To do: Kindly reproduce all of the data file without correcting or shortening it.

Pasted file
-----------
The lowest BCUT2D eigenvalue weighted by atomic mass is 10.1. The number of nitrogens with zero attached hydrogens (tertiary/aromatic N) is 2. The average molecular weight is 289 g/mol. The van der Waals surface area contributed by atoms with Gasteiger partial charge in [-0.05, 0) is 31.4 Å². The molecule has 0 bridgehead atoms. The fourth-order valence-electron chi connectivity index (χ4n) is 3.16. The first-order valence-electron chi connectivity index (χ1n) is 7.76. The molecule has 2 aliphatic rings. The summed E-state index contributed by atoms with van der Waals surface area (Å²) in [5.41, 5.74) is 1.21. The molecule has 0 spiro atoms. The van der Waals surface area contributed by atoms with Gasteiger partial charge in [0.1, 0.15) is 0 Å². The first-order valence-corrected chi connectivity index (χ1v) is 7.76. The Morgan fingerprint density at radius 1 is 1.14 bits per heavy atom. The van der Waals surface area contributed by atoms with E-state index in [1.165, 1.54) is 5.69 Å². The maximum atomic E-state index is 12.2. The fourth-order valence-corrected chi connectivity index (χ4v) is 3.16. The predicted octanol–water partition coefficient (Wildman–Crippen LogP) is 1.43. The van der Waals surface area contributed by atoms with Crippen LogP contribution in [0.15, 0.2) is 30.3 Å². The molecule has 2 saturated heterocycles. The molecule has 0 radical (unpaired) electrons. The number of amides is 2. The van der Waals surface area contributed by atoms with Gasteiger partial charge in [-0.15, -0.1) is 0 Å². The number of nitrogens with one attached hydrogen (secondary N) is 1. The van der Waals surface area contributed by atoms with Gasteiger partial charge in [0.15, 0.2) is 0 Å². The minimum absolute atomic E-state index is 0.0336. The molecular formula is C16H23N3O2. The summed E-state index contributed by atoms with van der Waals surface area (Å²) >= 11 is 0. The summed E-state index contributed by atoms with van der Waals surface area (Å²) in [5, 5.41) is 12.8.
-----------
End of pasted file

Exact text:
The lowest BCUT2D eigenvalue weighted by atomic mass is 10.1. The number of nitrogens with zero attached hydrogens (tertiary/aromatic N) is 2. The average molecular weight is 289 g/mol. The van der Waals surface area contributed by atoms with Gasteiger partial charge in [-0.05, 0) is 31.4 Å². The molecule has 0 bridgehead atoms. The fourth-order valence-electron chi connectivity index (χ4n) is 3.16. The first-order valence-electron chi connectivity index (χ1n) is 7.76. The molecule has 2 aliphatic rings. The summed E-state index contributed by atoms with van der Waals surface area (Å²) in [5.41, 5.74) is 1.21. The molecule has 0 spiro atoms. The van der Waals surface area contributed by atoms with Gasteiger partial charge in [0.1, 0.15) is 0 Å². The first-order valence-corrected chi connectivity index (χ1v) is 7.76. The Morgan fingerprint density at radius 1 is 1.14 bits per heavy atom. The van der Waals surface area contributed by atoms with E-state index in [1.165, 1.54) is 5.69 Å². The maximum atomic E-state index is 12.2. The fourth-order valence-corrected chi connectivity index (χ4v) is 3.16. The predicted octanol–water partition coefficient (Wildman–Crippen LogP) is 1.43. The van der Waals surface area contributed by atoms with Crippen LogP contribution in [0.15, 0.2) is 30.3 Å². The molecule has 2 saturated heterocycles. The molecule has 0 radical (unpaired) electrons. The number of amides is 2. The van der Waals surface area contributed by atoms with Gasteiger partial charge in [-0.15, -0.1) is 0 Å². The number of nitrogens with one attached hydrogen (secondary N) is 1. The van der Waals surface area contributed by atoms with Gasteiger partial charge in [0.15, 0.2) is 0 Å². The minimum absolute atomic E-state index is 0.0336. The molecular formula is C16H23N3O2. The summed E-state index contributed by atoms with van der Waals surface area (Å²) >= 11 is 0. The summed E-state index contributed by atoms with van der Waals surface area (Å²) in [5, 5.41) is 12.8.